Let me start with a disclaimer: I have not seen Sairat yet so this review is based solely on Dhadak itself.
In all honesty, I had to fight the urge to watch Sairat before watching Dhadak but I am so glad I didn’t because then I would not have been able to experience the magic of Dhadak – and yes, Dhadak is magical. For two and a half hours I felt like I was a part of Madhu and Parthavi’s world. I sang with them and smiled at their coy glances at each other. And I really wanted things to work out for them with all my heart.
Dhadak is a story of two young lovers, Madhu (Ishaan Khattar) and Parthavi (Janhvi Kapoor), who fall in love despite being from different castes. As their love for each other deepens, the world around them becomes a harsh reality of caste and class differences that are held dearer than blood. The film takes a while to pick up pace but even in the slower moments of the first half, the storyline keeps you engaged.
With its layered storyline, it would have been a challenging film for any actor to hold together but one-film-old Ishaan and debutante Janhvi not only lift the film but will also win you over with their honest performances.
Janhvi is vulnerable as Parthavi while Ishaan brings raw energy to the screen – the combination lending freshness to the film. These two are sure go a long way and as Karan Johar would say, they are set to become bonafide acting talents of the Hindi Film Industry. I, for one, am already quite excited to see what Ishaan and Janhvi bring to the audiences next.
Karan Johar usually get s a lot of flak for promoting Bollywood kids but in all honesty, if the talent that is coming to the forefront is this good, then you have to give him credit for being able to spot potential. With Janhvi and Ishaan, Karan and Dharma have once again struck gold.
The biggest strength of Dharma in the past few years has been finding and nurturing directors and storytellers who bring something new to the palette. In his third outing with Dharma, after the very successful Humpty Sharma and Badri Ki Dulhaniya, Shashank Khaitan delivers another solid film.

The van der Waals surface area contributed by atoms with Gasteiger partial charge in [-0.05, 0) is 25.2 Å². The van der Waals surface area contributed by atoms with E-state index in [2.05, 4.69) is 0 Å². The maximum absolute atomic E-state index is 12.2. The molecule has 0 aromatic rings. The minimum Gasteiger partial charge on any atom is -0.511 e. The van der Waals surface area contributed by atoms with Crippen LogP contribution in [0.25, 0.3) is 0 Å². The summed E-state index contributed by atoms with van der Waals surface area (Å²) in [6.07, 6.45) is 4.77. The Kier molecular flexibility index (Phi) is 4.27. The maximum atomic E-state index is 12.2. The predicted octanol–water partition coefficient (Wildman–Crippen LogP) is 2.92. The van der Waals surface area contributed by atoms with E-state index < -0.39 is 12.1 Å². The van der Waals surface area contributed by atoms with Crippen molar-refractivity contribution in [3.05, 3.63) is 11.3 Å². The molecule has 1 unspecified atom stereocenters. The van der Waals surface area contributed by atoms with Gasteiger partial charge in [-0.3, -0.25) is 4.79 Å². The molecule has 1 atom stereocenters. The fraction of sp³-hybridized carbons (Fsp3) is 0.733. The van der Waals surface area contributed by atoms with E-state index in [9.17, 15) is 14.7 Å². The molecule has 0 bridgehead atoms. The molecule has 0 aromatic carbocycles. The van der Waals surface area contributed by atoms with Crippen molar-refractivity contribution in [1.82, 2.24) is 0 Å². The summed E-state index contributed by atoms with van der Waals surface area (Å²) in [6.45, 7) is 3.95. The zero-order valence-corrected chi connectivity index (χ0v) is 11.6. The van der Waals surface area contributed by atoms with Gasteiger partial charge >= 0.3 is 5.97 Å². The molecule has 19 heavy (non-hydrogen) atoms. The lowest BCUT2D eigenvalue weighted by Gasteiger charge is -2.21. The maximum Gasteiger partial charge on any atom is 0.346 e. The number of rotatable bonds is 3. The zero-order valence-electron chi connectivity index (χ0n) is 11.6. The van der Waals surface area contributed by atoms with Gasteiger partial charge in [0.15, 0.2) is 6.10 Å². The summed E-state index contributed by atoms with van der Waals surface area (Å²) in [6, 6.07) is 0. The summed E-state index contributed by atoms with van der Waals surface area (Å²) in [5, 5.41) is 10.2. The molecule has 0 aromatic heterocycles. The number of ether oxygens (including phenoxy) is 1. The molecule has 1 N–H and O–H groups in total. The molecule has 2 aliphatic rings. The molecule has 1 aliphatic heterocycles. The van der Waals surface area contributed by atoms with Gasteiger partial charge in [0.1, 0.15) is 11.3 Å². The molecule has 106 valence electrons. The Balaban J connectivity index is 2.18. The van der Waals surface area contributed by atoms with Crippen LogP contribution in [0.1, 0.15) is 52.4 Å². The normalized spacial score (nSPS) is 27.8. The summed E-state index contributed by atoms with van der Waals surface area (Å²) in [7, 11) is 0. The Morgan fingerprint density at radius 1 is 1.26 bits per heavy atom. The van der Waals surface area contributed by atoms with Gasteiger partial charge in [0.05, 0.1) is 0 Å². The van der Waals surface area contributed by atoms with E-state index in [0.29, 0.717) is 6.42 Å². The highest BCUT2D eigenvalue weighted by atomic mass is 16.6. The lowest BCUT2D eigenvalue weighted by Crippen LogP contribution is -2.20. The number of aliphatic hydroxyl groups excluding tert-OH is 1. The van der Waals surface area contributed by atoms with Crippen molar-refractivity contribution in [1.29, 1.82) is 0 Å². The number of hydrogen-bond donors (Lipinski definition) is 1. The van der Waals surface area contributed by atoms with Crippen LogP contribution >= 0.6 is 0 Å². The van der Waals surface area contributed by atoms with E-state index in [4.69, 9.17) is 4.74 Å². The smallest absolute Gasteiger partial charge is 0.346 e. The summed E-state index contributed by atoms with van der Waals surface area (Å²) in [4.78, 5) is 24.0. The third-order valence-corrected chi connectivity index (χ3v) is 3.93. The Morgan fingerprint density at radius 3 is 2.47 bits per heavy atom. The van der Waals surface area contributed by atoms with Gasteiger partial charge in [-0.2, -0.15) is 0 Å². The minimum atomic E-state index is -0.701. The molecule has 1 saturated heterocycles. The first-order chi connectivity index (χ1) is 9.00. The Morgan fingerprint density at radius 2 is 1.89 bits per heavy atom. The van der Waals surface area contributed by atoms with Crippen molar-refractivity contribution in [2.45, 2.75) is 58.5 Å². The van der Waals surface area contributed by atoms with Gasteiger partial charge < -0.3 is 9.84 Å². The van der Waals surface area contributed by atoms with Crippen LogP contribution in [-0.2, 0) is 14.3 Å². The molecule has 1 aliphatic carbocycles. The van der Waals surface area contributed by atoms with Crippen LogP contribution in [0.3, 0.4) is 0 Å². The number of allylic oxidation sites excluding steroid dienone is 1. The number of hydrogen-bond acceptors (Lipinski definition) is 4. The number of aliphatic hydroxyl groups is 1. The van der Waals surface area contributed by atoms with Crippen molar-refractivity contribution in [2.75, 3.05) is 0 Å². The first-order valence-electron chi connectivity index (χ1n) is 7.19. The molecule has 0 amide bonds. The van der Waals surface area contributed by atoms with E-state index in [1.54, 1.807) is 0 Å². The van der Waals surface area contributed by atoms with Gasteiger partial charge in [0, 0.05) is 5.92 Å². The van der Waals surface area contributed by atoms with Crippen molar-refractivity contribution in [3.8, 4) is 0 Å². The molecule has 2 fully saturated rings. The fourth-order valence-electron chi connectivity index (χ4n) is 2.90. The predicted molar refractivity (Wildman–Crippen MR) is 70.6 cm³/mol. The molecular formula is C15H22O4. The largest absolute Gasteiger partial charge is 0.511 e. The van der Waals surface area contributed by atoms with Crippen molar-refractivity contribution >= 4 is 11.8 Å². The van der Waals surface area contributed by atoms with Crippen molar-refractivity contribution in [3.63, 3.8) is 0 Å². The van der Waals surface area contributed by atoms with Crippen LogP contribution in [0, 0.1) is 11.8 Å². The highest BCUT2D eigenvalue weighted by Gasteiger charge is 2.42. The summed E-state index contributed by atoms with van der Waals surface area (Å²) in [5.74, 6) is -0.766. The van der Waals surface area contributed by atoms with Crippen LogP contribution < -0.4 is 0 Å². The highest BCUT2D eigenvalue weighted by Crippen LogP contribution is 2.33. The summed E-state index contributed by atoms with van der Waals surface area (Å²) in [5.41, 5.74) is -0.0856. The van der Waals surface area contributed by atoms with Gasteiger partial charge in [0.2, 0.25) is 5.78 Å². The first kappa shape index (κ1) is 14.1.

I guess even before the trailer was out, one of the things that audiences were most looking forward to was the music. Ajay-Atul’s original music for Sairat finds a new home in Dhadak with abundant help from Amitabh Bhattacharaya’s hindi lyrics. Pehli Baar tugs at your heart strings reminding you of the nervous excitement of first love. The title track fills your heart with a calming joy with its soothing notes and Zingaat will make you want to dance along, matching steps with the onscreen mad energy of the song.
Dhadak’s cinematography deserves a special mention. As the narrative shifts from the picturesque Udaipur, to metropolitan Mumbai and then the city that embodies old world charm like no other, Kolkatta, the landscape becomes as much a part of the story as the characters themselves and that is where Vishnu Rao’s mastery lies.
To avoid spoilers, I can’t say much about the climax but I will say this much –it has been a few hours since I watched Dhadak but the lump in my throat is still there. I was a part of Madhu and Parthavi’s world for almost three hours and I would have definitely wanted to stay a bit longer in that world.
Have you seen the film yet? Share your thoughts on the film in the comments section below.